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Cardiovasc Res. 2000 Mar;45(4):913-24.

Gingerol, isoproterenol and ouabain normalize impaired post-rest behavior but not force-frequency relation in failing human myocardium.

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Georg-August-Universität Göttingen, Abteilung Kardiologie und Pneumologie, Germany.



Rest- and stimulation frequency-dependent potentiation of contractile force is blunted in failing human myocardium. These alterations have been related to reduced sarcoplasmic reticulum (SR) Ca(2+)-reuptake and enhanced transsarcolemmal Ca(2+)-elimination by Na+/Ca(2+)-exchange. We investigated whether inotropic interventions that enhance SR Ca(2+)-uptake, or reduce Ca(2+)-elimination by Na+/Ca(2+)-exchange, normalize impaired post-rest and force-frequency behavior in left ventricular muscle strips from failing human hearts.


We tested the influence of [10]-gingerol which activates SR Ca(2+)-ATPase (10 mumol/l; n = 13), and isoproterenol which activates cAMP-dependent pathways (0.01, 0.1, 1 mumol/l; n = 40) on post-rest and force-frequency behavior. Ouabain which blocks Na+/K(+)-ATPase (0.03 mumol/l; n = 16) was used to test the effects of inhibiting Ca(2+)-elimination by Na+/Ca(2+)-exchange. For comparison, the effects of blocking SR Ca(2+)-uptake by thapsigargin (10 mumol/l; n = 14) were tested. In addition, Ca(2+)-uptake in myocardial homogenates was measured for gingerol (10 mumol/l; n = 6).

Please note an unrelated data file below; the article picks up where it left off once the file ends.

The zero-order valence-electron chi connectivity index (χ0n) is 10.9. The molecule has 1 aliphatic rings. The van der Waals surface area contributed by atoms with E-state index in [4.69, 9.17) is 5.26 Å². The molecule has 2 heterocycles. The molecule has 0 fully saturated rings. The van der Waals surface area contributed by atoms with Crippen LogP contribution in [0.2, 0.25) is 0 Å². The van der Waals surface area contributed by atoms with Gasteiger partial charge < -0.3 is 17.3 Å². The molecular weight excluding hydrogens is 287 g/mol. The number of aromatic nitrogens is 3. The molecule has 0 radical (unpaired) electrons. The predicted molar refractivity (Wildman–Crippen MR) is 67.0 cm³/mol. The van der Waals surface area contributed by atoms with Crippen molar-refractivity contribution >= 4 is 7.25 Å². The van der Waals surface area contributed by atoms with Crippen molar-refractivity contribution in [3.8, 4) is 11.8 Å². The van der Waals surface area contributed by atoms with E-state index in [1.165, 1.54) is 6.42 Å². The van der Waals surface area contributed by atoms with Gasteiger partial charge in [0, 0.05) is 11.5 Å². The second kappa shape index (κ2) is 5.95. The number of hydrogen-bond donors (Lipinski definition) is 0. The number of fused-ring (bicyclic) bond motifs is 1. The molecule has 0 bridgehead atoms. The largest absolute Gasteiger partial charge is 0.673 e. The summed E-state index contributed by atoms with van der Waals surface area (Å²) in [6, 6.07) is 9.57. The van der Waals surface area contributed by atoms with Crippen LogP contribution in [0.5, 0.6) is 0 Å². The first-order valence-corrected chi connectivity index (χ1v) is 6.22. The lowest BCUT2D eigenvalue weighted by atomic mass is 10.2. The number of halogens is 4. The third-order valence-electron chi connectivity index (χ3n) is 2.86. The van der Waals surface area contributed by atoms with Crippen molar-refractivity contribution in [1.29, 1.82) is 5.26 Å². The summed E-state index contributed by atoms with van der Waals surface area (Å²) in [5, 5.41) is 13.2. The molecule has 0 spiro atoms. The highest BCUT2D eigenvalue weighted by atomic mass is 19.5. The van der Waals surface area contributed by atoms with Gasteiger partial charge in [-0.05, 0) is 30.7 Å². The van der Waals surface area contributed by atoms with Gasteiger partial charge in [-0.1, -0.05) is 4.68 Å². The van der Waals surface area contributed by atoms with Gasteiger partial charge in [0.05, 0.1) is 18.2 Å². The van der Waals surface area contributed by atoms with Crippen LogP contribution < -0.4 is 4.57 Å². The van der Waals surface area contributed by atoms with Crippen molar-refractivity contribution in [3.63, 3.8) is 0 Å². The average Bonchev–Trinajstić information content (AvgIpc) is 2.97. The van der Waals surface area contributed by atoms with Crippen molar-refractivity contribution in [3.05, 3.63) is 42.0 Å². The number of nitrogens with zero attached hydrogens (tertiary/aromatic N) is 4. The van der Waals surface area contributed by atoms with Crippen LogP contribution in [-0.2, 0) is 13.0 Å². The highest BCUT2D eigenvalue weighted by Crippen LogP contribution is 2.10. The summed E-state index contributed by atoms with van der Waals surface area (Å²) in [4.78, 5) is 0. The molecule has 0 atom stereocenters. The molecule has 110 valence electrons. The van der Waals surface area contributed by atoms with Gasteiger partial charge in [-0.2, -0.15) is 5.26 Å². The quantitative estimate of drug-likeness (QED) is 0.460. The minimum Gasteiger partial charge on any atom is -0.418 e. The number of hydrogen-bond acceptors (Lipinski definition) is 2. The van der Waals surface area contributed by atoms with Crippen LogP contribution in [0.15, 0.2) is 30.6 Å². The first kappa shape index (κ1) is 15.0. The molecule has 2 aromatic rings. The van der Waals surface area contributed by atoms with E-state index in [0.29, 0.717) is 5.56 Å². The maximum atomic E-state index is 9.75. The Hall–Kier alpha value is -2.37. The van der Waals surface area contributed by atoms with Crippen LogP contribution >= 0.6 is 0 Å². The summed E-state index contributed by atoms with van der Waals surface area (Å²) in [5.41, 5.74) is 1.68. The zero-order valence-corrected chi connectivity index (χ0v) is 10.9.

Gingerol, isoproterenol (0.1, 1 mumol/l) and ouabain exerted significant positive inotropic effects under basal experimental conditions and normalized post-rest behavior. In contrast, force-frequency relation was only slightly improved by gingerol and isoproterenol (0.01 mumol/l). Ouabain and isoproterenol (1 mumol/l) further deteriorated force-frequency relation due to frequency-dependent significant increases in diastolic tension. Thapsigargin exerted negative inotropic effects and significantly deteriorated post-rest and force-frequency behavior. In addition, gingerol increased SR Ca(2+)-uptake significantly in myocardial homogenates.


Inotropic interventions that stimulate SR Ca(2+)-ATPase or inhibit Na+/Ca(2+)-exchange normalize impaired post-rest behavior. Force-frequency behavior is only slightly improved by stimulation of SR Ca(2+)-ATPase but not by inhibition of Na+/Ca(2+)-exchange. This dissociation between post-rest and force-frequency behavior results from diastolic dysfunction at high stimulation rates.

[Indexed for MEDLINE]

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